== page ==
Home » Finance » Delta Earnings: What Happened With DAL

Delta Earnings: What Happened With DAL

Key points to remember

  • Adjusted EPS was -$2.53 versus analysts’ expectation of -$2.29.
  • Revenue exceeded analysts’ expectations.
  • The load factor was below consensus estimates.

What happened

Delta reported mixed results for the fourth quarter of 2020, with a quarterly load factor that fell short of analysts’ forecasts by a considerable margin. On an adjusted basis, EPS was also lower than expected. Load factor and EPS were down significantly from Q4 2019, but up slightly from Q3 2020. Revenue was the only bright spot in an otherwise difficult quarter; Delta beat analysts’ expectations in this area, although fourth-quarter 2020 revenue was still down year-over-year by a wide margin. Delta Chairman Glen Hauenstein said the company expects the first part of 2021 to be characterized by “a choppy recovery in demand and a booking curve that remains compressed” before an inflection point and a sustained recovery in demand later in the year.

(Below is the original Earnings Snapshot from Investopedia, published January 13, 2021.)

What to look for

Delta Air Lines Inc. (DAL) has experienced a drastic decline in business due to the COVID-19 pandemic. As the virus spread globally, travel restrictions and quarantines decimated the entire airline industry, forcing Delta to park or retire approximately 40% of its aircraft fleet by September 2020. The company said in October that it could be another two years before revenue returns. at normal levels.

Now, investors will be watching closely if Delta shows any signs of progress when it reports results ahead of market open Jan. 14, 2021 for the fourth quarter of fiscal 2020.The news will not be good, at least in the short term. Analysts expect Delta to report its fourth straight quarter of losses on an adjusted basis. The company is also expected to report its fourth straight quarter of year-over-year (YOY) revenue decline.

A key metric investors are likely to focus on in the earnings report is Delta’s load factor, an efficiency gauge that measures the percentage of Delta’s seat capacity that is utilized. Similar to revenue and EPS estimates, analysts expect Delta’s load factor to fall in the fourth quarter of fiscal 2020 from a year ago, although it will improve from the third quarter. of fiscal year 2020. Given the unusual circumstances in the airline industry during the pandemic, there is potential for a significant deviation from analysts’ expectations in this area.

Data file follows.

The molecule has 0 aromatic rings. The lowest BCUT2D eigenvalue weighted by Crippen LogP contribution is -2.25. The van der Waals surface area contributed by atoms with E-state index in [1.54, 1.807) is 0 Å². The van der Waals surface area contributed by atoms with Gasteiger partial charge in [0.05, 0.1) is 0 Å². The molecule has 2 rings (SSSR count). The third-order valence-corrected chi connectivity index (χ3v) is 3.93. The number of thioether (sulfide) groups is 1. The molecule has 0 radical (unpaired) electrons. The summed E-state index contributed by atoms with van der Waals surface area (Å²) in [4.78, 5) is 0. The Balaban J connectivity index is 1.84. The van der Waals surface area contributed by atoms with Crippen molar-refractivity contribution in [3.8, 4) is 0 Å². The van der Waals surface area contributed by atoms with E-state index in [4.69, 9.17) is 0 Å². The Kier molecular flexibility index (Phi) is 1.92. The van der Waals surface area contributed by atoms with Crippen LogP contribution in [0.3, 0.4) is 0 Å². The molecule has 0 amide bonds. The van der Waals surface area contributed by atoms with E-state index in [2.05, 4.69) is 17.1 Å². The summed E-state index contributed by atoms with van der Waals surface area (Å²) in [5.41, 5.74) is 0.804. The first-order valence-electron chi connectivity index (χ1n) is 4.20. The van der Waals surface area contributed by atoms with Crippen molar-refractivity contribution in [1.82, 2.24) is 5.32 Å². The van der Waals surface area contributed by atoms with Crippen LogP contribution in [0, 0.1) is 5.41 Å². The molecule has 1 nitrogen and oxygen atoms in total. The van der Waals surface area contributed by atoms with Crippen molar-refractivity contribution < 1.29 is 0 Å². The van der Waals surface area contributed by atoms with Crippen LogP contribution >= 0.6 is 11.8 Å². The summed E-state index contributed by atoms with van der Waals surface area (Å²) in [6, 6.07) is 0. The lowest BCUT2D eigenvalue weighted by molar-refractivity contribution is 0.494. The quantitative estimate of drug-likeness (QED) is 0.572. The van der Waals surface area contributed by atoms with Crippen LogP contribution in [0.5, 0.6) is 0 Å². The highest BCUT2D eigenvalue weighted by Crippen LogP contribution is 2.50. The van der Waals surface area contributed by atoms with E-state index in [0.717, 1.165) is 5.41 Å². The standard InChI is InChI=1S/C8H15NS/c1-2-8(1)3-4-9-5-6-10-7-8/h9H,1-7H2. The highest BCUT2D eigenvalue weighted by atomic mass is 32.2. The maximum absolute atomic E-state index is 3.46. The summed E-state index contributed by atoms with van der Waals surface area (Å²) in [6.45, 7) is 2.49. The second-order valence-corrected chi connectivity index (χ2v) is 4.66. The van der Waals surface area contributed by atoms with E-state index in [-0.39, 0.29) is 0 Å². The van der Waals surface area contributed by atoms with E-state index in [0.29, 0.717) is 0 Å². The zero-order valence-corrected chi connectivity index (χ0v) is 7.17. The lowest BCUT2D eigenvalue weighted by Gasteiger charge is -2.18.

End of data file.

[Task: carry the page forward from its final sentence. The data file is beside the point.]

Delta’s share price plunged in early 2020 as the pandemic took hold in the United States and has failed to stage a meaningful recovery since then. The stock has significantly underperformed the broader market, posting a total return of -31.8% over the past 12 months compared to the S&P 500’s total return of 15.6%.

Source: Trading View.

Prior to the start of 2020, Delta’s quarterly revenue had seen steady year-over-year increases in the range of 3.3% to 9.6% for 11 consecutive quarters. However, the company’s revenue fell year-over-year in each of the first three quarters of 2020, with the second quarter of fiscal 2020 being the worst, as revenue fell 88.3% in 2020. year-on-year. Analysts predict that the fourth quarter of fiscal 2020 will see revenue fall 67.1% year-on-year.

Delta’s adjusted earnings per share have been similarly dismal in each of the past three quarters. The first quarter of fiscal 2020 marked the first quarterly loss in nearly three years, reversing a string of significant quarterly year-over-year EPS gains. Losses were larger in Q2 and Q3 of fiscal 2020. For Q4, analysts expect another large loss, amounting to $2.29 per share on an adjusted basis.

Key delta indicators
Estimate for the fourth quarter of 2020 (fiscal year) Q4 2019 (fiscal year) Q4 2018 (fiscal year)
Adjusted earnings per share -$2.29 $1.70 $1.30
Turnover (in billions) $3.8 $11.4 $10.7
Load factor 49.3% 85.6% 85.2%

Source: Visible alpha

The drop in air travel means Delta’s passenger fill factor will be an especially crucial metric for investors. The load factor is likely to be negatively affected by government restrictions on travel as well as reduced business travel and voluntary travel by individuals. Load factor measures the percentage of available seat capacity that is filled with passengers. A high load factor corresponds to a high percentage of seats occupied by passengers and is considered favorable. Since the costs of sending a plane flying are about the same whether the jet is 50% full or 100% full, airlines have a strong incentive to sell more tickets in order to fill seats. . Higher load factors mean that an airline’s fixed costs are spread over a larger number of passengers, making the airline more profitable.

Delta’s load factor metric fully reflects the crisis the company is facing. Analysts predict Delta will report its load factor for the fourth quarter of fiscal 2020 was 49.3%, significantly lower than 85.6% in the first quarter of fiscal 2019. That’s also significantly lower than load factors of each quarter of 2017, 2018 and 2019. It peaked at 88.3% in Q3 of fiscal 2019.

There are positive signs. Estimated load factor of 49.3% for the fourth quarter of fiscal 2020 reflects a significant improvement from 34.2% in the second quarter of fiscal 2020 to 40.8% in the third quarter of fiscal 2020.The load factor will still have to rebound before Delta fully recovers.

Related Posts